2. This discussion on Jazz and film noir is actually fascinating to me because it is bringing out something very important to, if not film noir, then definitely neo-noir. Noir already has a concern with how much we know about certain characters and how much the noir detective story is about a subject trying to literally piece together something out of the past. I think neo-noirs take up this thread in really interesting ways. The kind of sexy arpeggiated jazz and trumpet instrumentals we associate with films noir did in fact come later with neo-noir. I mostly think of Polanski's Chinatown (one of the best movies ever, right?). Many neo-noirs will actually take up the themes of amneisa, memory, and notions of the past, and part of the task of harkening back to older noirs is including signifiers of the past. And neo-noirs with sexy jazz scores (Chinatown, Bladerunner, LA Confidential) attempt to get at the past in this way. It's a really interesting thread in noir that I'm excited about following, namely: how we use films to think about historical time. When did we start thinking movies with Bogart had a soundtrack filled with sexy Jazz solos? When did we start thinking that was what the past sounded like? Like the noirish detectives making sense of reality out of little pieces and seeing what plays and what fits, how did we become amnesiacs ourselves?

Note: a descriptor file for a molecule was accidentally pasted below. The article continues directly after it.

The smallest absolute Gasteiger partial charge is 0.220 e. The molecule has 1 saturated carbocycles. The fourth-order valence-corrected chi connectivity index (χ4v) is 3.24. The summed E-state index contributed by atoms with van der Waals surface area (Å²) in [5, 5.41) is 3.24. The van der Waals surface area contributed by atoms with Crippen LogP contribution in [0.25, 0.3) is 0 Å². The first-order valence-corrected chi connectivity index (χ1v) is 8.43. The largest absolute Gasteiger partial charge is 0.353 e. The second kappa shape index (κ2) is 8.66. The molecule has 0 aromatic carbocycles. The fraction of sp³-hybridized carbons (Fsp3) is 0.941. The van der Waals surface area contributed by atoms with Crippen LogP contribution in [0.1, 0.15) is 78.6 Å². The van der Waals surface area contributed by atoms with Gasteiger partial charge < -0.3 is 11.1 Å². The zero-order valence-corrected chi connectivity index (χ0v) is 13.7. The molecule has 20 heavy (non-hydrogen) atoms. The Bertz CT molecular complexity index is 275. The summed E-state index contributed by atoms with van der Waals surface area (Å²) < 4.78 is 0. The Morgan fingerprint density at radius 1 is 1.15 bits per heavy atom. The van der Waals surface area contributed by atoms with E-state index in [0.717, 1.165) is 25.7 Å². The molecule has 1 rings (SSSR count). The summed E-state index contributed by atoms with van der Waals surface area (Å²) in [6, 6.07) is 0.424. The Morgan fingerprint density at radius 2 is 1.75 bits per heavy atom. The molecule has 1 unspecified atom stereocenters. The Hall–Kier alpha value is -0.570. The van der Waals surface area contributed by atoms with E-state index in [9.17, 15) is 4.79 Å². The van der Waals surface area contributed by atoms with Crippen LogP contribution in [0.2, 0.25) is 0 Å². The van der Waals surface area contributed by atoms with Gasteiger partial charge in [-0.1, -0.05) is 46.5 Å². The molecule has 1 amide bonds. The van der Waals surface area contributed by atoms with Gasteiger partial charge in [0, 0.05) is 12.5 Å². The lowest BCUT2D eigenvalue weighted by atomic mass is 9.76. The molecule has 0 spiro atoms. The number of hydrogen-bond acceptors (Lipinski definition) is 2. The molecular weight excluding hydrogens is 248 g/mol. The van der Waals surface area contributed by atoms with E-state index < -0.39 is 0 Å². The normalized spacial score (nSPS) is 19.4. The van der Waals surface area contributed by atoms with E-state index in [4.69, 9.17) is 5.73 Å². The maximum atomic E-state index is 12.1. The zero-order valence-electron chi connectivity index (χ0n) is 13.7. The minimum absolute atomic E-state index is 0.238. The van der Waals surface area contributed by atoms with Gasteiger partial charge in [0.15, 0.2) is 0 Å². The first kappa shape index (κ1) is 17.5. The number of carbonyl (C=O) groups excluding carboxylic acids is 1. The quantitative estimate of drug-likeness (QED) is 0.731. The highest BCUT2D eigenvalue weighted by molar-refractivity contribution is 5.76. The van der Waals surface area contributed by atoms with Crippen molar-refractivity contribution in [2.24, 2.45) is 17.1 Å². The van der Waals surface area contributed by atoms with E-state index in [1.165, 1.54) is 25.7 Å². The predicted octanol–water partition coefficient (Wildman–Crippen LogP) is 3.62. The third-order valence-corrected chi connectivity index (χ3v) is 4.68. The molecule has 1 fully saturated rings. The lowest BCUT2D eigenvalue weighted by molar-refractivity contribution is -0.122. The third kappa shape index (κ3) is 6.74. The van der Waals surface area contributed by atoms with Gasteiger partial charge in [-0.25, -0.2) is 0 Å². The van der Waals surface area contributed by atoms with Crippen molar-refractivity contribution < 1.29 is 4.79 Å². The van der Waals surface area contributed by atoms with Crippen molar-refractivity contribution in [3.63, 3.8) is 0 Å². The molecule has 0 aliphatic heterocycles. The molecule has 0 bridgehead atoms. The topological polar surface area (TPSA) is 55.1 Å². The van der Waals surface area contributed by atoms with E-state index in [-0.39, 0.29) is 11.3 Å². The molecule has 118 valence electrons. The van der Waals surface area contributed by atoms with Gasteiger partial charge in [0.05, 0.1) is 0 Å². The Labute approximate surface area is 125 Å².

3. This discussion on Jazz and film noir is actually fascinating to me because it is bringing out something very important to, if not film noir, then definitely neo-noir. Noir already has a concern with how much we know about certain characters and how much the noir detective story is about a subject trying to literally piece together something out of the past. I think neo-noirs take up this thread in really interesting ways. The kind of sexy arpeggiated jazz and trumpet instrumentals we associate with films noir did in fact come later with neo-noir. I mostly think of Polanski's Chinatown (one of the best movies ever, right?). Many neo-noirs will actually take up the themes of amneisa, memory, and notions of the past, and part of the task of harkening back to older noirs is including signifiers of the past. And neo-noirs with sexy jazz scores (Chinatown, Bladerunner, LA Confidential) attempt to get at the past in this way. It's a really interesting thread in noir that I'm excited about following, namely: how we use films to think about historical time. When did we start thinking movies with Bogart had a soundtrack filled with sexy Jazz solos? When did we start thinking that was what the past sounded like? Like the noirish detectives making sense of reality out of little pieces and seeing what plays and what fits, how did we become amnesiacs ourselves?